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August 11, 2005

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Gray MerriamLegaleseGeneral information and opinion on legal topics by Rural Legal ServicesNature Reflectionsby Jean GriffinNight Skiesby Leo Enright

Central Frontenac Council meeting - July 8

by Jeff Green

A representative from the township’s auditor KPMG of Kingston made an informative 45-minute presentation to Council.

In short, everything seems to be in order. All eight township Councillors, the Mayor and two senior staff in attendance, remained attentive and awake throughout the presentation. The same cannot be said for the audience.

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L&A County Trails – Eric Roberts and Hollee Kew from Lennox and Addington County appeared before Council to clarify an earlier request. As part of a fitness trail initiative by L&A County Council, Roberts and Kew requested that Central Frontenac permit the posting of signs on the Trans Canada Trail between Kaladar and Arden, and along the Arden-Tamworth road to the L&A borderline. This will allow the creation of the Sheffield trail, the second longest of 12 trails being created throughout L&A.

Councillor Jack Nicolson said, “I think this means we are going to have ATVs on the Arden-Tamworth road.”

“This has been under development for four years,” Eric Roberts assured Nicolson, “and it’s a fitness trail, not an ATV trail.”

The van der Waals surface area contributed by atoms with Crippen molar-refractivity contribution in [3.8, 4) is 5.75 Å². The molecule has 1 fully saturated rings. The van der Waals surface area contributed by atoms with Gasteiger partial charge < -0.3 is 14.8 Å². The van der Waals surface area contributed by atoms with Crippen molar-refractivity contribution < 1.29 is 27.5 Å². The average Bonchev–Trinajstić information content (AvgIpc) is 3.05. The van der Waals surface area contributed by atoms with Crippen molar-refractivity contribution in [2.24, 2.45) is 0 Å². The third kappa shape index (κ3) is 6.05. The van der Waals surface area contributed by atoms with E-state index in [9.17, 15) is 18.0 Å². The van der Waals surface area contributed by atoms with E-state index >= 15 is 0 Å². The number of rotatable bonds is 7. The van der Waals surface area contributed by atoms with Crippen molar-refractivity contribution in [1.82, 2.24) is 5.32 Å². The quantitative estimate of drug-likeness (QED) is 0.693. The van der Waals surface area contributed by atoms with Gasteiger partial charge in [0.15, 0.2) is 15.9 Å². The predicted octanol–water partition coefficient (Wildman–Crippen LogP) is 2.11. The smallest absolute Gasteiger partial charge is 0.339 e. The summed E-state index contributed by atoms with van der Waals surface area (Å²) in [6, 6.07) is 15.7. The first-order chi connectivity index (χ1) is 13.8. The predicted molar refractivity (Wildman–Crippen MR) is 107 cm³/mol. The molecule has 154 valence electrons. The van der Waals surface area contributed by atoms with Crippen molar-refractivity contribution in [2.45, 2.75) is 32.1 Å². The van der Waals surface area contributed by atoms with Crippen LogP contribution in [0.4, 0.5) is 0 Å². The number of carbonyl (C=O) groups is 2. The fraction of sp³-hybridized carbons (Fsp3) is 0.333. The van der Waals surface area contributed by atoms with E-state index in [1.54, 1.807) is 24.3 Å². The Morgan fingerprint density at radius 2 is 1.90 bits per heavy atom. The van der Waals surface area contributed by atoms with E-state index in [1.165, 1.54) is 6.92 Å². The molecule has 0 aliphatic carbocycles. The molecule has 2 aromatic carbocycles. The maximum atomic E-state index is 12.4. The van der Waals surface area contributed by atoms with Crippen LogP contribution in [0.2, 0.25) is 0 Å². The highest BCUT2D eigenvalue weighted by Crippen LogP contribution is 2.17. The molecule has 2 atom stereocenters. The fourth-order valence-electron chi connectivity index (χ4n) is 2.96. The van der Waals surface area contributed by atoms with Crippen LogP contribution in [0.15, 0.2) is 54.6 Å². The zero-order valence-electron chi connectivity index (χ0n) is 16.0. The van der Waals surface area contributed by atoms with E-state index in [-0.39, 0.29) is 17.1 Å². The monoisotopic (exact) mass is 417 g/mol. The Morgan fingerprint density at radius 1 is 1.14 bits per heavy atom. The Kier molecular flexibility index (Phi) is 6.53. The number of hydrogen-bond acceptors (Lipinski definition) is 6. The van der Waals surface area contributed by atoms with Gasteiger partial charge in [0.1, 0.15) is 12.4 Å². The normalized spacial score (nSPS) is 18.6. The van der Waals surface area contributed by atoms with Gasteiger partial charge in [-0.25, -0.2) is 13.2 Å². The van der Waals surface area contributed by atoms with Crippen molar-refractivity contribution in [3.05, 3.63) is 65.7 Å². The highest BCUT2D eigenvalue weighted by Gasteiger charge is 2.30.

Other councillors had also confused the Lennox and Addington fitness trail initiative with ATV trail initiatives. Once Steve Roberts had pointed out the difference, all previous objections disappeared.

“I think it’s an excellent proposal,” said Councillor Janet Gutowski. “Statistics bear out the benefits to these kinds of trails.”

Hollee Kew, Economic Development Manager for L&A, said, “What’s in it for us is we want a loop. People prefer to keep going in one direction rather than having to turn around and go back.”

As part of this initiative, Lennox and Addington County has embarked on a program of adding paved shoulders to their County roads as they get re-paved. However, this is not taking place on County Road 15, the part of the Arden-Tamworth Road that is in L&A. It is being repaved, but a paved shoulder is not part of the reconstruction plans.

“On this particular trail, it is being made clear in our publicity that there are no paved shoulders on that part of the trail,” Kew said.

“There are parts of the Arden - Tamworth road in Central Frontenac that are gravel, and very narrow,” Councillor Logan Murray pointed out, referring to one of his most enduring peeves with the rest of Central Frontenac Council.

The 12 fitness trails are designed for cyclist, runners, and walkers, and are designed to highlight tourist attractions throughout L&A. Only three of the trails are located north of Tamworth; the Sheffield trail at 78 km. and the Buckshot Trail, 102 km, being the two longest trails in the system.

The Sheffield trail is described as “the transition route” between southern farmland and Canadian Shield landscape in a proposed trail publicity map. “As you travel north, the landscape changes rapidly. The hard road surface and fields give way to gravel road, granite, and evergreens as the trail meanders along the southern edge of the Canadian Shield,” the publicity continues on to say. Although it contains warnings about the construction on L&A County Road 15, the publicity makes no reference to the condition of the portion of the Arden-Tamworth road that is located within Central Frontenac.